Last year for the Bayou Beer Fest I was on my own serving Toby's Homebrew for 2-3 hours while he finished judging the homebrew competition. I told him he was lucky I was with him or his beer would have just sat. He assured me that this year he would buy me a ticket and I would get to relax and enjoy the fest this year while he judged beer and a fellow homebrewer served his keg. I had made reservations for us at the Courtyard Marriott by the library so we could drive in Friday night, sleep in Saturday morning, and make it to the beer fest with no worries, and have a place to crash post fest.
Then plans changed: my daughters high school football team made the playoffs and we had a home game. That meant Toby drove in on Friday night by himself and I had the joy that is playoff game concession sales for five hours on Friday night. Saturday morning consisted of getting Daisy up early, dropping the dogs off for boarding, and driving into Houma (which is about and 1hour and 15 to 30 minutes away.
I arrive at Southdown, connect with my mother-in-law to hand off Daisy, and discover that they are one beer judge short. Would I like to help? I have been married to Toby for 20 years. In that time, I have learned a great deal about beer. He has often encouraged me to take the test to become a certified beer judge, I have always said no because it is my belief that I can only do one of the two things beer judging is supposed to do. Here was my chance to prove if I was right or wrong, so I accepted the challenge.
First, for those of you who think that being a beer judge sounds like a fantastic way to get "casayed" (I'm sure the spelling of that is off, but it's how us cajuns say drunk) let me dispell that myth. Beer judging is a small amount of beer that you don't always want to drink being sipped and thought about while writing judging notes. It's interesting, it's engaging, but it is not a fun way to get drunk.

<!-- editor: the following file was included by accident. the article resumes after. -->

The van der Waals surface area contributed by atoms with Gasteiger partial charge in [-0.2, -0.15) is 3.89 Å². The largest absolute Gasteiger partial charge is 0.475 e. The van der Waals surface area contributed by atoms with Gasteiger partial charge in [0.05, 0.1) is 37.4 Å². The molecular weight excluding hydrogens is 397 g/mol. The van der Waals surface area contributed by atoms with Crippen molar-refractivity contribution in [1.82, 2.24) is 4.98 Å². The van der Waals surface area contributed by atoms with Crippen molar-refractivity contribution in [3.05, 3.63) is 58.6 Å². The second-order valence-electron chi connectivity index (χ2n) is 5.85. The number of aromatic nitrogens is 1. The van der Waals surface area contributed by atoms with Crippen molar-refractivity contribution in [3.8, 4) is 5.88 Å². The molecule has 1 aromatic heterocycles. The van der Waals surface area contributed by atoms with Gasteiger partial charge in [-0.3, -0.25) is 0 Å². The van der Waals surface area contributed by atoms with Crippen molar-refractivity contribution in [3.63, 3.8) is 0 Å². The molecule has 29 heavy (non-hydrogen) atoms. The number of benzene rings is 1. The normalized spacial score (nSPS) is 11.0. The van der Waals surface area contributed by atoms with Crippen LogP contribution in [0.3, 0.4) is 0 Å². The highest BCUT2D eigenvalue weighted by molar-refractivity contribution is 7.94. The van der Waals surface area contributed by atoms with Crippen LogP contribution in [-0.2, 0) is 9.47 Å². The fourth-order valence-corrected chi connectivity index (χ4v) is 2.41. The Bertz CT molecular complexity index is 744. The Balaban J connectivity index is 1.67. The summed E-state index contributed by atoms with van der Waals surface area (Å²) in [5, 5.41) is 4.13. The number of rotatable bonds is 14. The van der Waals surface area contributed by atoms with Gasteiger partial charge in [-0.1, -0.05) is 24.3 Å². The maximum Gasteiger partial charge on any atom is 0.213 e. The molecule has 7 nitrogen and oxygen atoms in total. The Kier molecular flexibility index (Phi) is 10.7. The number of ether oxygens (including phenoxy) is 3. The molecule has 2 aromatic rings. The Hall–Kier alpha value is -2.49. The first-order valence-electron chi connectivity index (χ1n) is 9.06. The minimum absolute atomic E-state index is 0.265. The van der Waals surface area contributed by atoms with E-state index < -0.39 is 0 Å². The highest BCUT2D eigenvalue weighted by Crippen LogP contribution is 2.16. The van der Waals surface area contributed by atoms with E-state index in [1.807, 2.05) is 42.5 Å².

I said memorable things to my judging partner, like:
4. "Well, this is either really gonna be good, or it's gonna be a hot mess!"
3. I can actually give brewing tips for this one, "Your beer is infected, please focus on sanitization."
2. Sorry, trying to think of what to say, taste like cat piss is not going to be constructive feedback.
1. I get blue cheese in the finish, was that intentional, or do you think this is infected?
The last thing I wanted to do when I was done? Drink beer. My judging partner assured me that was a normal response. By the time we were done, the festival was almost over and we still had our homebrew setup to break down. I did get to listen to the band for a few minutes and talk to some friends I ran into, but not much actual beer drinking happened at the beef fest.
I now have a judging experience under my belt, and can have an informed response to the question, "Do you want to be a certified beer judge?" For me, I think the answer really is no. While I enjoy the comradery of the beer judging experience and getting to flex my palate and my knowledge of flavors, off flavors, and such; I can only fulfill one of the two things a beer judge is supposed to do. I can determine if a beer is to style and comment of the flavor, appearance, and mouthfeel of a beer. I cannot give adequate recommendations for improving a beer from the brewing perspective.
Toby is such a fountain of knowledge when it comes to here's what I'm tasting and here is why it probably happened. I respect that, but I don't want to be able to do that. I can do that for food, I can do that for many types of arts and crafts. But when it comes to beer, I really just want to be able to sip, taste, and enjoy. I have no qualms about judging again, if ever in a situation where a non-certified beer judge can be paired with a certified beer judge. But I live under no delusions that I will ever be a certified beer judge. And I'm OK with that...